Exercise Training Often Leads to Reductions in other Physical Activities Like Walking and Cycling

URL: http://link.springer.com/article/10.1007/s13668-023-00467-y

Both short-term and long-term studies show that upon starting exercise training, many people decrease their non-exercise physical activity in compensation. This can reduce intended outcomes related to active living, heart health, physical activity, sustainable transportation (walking and cycling), and weight loss. Based on an analysis of 24 studies.



Purpose of Review

Exercise can increase total energy expenditure to very high levels and therefore induce sizable energy deficits that, under carefully controlled conditions, elicit clinically significant weight loss. In real life, however, this is seldom the case among people with overweight or obesity, suggesting the existence of compensatory mechanisms that mitigate exercise-induced negative energy balance. Most studies have focused on possible compensatory changes in energy intake, and comparably little attention has been paid to compensatory changes in the physical activity patterns outside of the prescribed exercise, i.e., non-exercise physical activity (NEPA). The purpose of this paper is to review studies that have assessed changes in NEPA in response to an increase in exercise-induced energy expenditure.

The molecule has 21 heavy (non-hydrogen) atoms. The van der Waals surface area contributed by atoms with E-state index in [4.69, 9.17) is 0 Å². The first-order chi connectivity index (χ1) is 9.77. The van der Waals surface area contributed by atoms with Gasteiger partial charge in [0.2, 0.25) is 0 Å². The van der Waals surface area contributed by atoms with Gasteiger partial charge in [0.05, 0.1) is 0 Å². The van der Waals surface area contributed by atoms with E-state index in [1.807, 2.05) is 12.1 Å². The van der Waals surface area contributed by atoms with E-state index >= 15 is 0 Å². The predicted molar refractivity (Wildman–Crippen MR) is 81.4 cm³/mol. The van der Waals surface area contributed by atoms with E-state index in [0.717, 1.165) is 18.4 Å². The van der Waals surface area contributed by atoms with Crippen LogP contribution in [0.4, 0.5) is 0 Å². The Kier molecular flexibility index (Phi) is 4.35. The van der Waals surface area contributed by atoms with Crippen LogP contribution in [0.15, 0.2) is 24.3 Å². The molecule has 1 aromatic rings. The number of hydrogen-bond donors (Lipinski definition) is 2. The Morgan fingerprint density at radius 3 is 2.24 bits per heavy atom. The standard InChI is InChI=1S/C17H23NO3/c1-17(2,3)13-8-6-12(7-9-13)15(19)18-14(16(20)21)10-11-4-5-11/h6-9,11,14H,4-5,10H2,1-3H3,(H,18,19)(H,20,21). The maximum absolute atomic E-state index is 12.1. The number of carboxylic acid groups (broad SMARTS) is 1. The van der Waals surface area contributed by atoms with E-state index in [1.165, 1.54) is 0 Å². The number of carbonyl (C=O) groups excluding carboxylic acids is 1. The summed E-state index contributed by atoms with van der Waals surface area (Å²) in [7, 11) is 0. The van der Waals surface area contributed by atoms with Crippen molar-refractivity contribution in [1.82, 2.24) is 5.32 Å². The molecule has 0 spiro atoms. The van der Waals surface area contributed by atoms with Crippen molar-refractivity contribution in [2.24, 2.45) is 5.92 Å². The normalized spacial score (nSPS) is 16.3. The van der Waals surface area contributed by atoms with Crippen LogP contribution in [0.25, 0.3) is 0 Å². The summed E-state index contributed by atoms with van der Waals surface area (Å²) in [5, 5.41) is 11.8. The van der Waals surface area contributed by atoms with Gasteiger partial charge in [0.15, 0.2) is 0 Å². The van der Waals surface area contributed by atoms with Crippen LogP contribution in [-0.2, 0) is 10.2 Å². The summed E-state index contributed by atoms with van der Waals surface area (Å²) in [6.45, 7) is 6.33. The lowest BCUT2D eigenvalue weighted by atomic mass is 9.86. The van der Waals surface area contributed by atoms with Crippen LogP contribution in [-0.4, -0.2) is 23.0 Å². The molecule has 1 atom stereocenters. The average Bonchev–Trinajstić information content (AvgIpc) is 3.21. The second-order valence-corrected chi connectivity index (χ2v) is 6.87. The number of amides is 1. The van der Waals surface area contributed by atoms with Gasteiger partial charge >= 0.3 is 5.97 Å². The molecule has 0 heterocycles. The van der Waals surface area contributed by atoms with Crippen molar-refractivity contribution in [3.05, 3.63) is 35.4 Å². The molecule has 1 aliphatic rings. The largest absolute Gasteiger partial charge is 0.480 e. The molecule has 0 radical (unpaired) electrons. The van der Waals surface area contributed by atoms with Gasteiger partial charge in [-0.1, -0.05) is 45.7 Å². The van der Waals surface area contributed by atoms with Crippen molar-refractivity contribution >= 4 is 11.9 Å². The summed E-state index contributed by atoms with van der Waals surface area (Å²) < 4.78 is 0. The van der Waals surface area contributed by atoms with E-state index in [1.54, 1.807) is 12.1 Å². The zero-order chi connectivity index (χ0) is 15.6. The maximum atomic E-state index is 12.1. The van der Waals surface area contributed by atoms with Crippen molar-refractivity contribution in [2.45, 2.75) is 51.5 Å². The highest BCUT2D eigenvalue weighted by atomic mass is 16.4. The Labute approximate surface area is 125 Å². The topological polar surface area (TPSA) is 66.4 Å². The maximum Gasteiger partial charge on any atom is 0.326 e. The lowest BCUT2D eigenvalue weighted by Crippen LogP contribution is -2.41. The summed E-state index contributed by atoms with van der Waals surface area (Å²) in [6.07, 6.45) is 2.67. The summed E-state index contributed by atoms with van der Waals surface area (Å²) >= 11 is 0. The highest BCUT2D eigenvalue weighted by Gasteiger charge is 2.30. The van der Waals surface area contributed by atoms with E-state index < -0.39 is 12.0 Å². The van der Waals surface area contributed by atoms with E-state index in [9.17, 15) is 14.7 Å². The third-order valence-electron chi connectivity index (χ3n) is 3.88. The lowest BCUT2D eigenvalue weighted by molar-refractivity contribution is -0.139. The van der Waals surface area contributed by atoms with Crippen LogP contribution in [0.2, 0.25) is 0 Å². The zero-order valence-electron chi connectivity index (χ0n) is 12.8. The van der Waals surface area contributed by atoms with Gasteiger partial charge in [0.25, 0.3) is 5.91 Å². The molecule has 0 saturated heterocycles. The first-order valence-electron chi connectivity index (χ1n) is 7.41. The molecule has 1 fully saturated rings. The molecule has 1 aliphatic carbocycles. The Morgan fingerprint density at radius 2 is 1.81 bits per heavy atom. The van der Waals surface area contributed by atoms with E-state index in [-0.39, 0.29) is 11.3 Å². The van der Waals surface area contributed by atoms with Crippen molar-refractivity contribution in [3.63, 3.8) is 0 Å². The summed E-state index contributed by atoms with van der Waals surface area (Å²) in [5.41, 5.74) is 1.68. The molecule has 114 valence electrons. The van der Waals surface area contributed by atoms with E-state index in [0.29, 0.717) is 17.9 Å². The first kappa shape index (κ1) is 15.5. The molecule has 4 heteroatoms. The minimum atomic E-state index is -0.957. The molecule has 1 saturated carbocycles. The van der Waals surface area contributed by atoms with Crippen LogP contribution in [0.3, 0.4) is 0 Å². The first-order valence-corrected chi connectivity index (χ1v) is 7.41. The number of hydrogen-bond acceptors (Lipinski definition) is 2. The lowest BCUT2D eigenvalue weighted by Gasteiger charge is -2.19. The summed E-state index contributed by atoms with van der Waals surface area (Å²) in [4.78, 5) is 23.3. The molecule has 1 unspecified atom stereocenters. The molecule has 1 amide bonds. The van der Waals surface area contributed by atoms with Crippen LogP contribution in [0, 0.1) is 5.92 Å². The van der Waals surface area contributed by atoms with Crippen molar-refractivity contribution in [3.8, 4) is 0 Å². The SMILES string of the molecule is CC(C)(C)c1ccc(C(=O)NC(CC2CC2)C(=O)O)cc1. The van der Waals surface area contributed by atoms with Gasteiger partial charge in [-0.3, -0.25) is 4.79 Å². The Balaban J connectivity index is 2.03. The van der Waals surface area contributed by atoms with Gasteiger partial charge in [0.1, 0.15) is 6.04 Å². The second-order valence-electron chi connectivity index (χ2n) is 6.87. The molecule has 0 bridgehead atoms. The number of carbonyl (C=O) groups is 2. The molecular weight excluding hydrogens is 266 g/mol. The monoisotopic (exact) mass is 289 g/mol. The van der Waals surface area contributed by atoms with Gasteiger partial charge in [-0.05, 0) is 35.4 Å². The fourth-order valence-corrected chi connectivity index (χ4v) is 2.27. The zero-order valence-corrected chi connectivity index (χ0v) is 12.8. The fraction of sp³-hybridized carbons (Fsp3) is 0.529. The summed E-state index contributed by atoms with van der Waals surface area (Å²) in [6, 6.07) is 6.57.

Recent Findings 

The available studies examining changes in NEPA in response to exercise training are methodologically heterogeneous, conducted in participants with different age, gender, and body adiposity, and examined responses to varying exercise regimens over a varying duration. About 67% of all studies -80% of short-term (five studies of 11 weeks or less) and 63% of long-term (19 studies of three months or more) demonstrate a compensatory decrease in NEPA upon starting a structured exercise training program.


A compensatory decrease in other physical activities of daily life upon starting exercise training is a relatively common compensatory response - and probably more common than an increase in energy intake - that may be instrumental in attenuating the energy deficit caused by exercise, and thus preventing weight loss. 

Topics: Environment:, Sustainable transportation, Health Promotion, Active living, Heart health
Resource Type: consumer research
Publisher: Springer
Date Last Updated: 2024-01-15 11:06:42

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